She earned a pre-med degree in chemistry from Xavier University in Louisiana, and worked as an intern at the MRWD, so choosing water was an easy decision. In addition, she held several positions, working in Houston for a water testing company and working in Chicago as a control lab water chemist for six years at the Chicago Department of Water Management Jardin Purification Plant near Navy Pier. She also held a position at L’Oreal as a formulating chemist for ethnic hair care products. 

A turning point in her trajectory came when she was attending a community meeting. “A major issue came up concerning Southside residents who were experiencing major basement water backups and I found myself stepping forward and giving feedback about the role of the Metropolitan Water Reclamation District and the City of Chicago Water Department to help homeowners.”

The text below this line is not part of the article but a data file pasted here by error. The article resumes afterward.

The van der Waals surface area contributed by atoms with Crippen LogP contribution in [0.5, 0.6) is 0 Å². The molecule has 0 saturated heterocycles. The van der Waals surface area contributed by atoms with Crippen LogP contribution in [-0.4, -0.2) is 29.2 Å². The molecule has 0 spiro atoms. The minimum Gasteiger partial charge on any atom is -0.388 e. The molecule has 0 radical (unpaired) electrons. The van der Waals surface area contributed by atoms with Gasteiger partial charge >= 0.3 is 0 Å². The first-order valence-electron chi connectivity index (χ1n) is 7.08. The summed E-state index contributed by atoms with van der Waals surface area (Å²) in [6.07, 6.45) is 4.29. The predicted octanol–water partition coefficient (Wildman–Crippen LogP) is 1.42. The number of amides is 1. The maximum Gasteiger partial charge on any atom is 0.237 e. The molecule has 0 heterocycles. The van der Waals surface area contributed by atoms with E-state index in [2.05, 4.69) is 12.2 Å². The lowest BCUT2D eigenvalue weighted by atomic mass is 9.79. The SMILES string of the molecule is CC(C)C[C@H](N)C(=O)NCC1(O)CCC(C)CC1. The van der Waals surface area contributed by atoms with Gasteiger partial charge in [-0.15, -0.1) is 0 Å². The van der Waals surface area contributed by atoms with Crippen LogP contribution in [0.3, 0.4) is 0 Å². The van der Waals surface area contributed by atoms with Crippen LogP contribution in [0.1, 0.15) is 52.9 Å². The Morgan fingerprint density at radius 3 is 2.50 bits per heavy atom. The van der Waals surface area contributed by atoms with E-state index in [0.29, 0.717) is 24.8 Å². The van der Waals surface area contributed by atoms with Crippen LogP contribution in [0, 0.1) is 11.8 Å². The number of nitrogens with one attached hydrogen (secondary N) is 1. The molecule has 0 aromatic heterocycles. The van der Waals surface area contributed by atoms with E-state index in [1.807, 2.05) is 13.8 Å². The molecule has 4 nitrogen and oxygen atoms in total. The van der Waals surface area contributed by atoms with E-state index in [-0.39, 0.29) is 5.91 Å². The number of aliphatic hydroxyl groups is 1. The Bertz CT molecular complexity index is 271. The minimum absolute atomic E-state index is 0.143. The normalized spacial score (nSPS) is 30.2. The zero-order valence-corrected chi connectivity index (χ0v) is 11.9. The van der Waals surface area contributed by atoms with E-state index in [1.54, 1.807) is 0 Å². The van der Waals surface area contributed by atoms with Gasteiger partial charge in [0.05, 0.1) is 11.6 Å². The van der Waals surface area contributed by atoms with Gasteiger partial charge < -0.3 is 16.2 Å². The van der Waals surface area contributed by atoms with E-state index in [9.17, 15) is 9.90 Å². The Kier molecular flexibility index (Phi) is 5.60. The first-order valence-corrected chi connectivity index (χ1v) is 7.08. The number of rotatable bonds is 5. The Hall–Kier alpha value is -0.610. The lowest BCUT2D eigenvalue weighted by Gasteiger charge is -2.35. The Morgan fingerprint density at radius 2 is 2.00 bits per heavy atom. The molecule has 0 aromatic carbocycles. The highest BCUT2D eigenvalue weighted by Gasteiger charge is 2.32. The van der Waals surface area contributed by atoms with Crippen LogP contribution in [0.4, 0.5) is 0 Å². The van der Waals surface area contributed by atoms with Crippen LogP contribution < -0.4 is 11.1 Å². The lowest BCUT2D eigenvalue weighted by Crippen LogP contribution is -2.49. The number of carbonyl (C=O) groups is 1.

She says that doing that triggered her to take a leap of faith to further educate people on the essential work of the MWRD. At the urging of many of her peers and supporters, she ran for the MWRD Commissioner in 2012, and the rest is her story.

For Commissioner Precious Brady-Davis, the 2016 U.S. Presidential election was not only a historic moment in American history, but a wake-up call for her. She notes that former President Trump won by mobilizing coal country. “I couldn’t sit back on the sidelines of history as Trump determined to rescind vital environmental protections,” she explained. “Being a Black Trans woman, witnessing the unrelenting legislative assault on LGBTQ+ Americans, I feel we need more people like me contributing to policy and government. Our queer, trans, Black and brown voices and perspectives are essential to creating an equitable system.”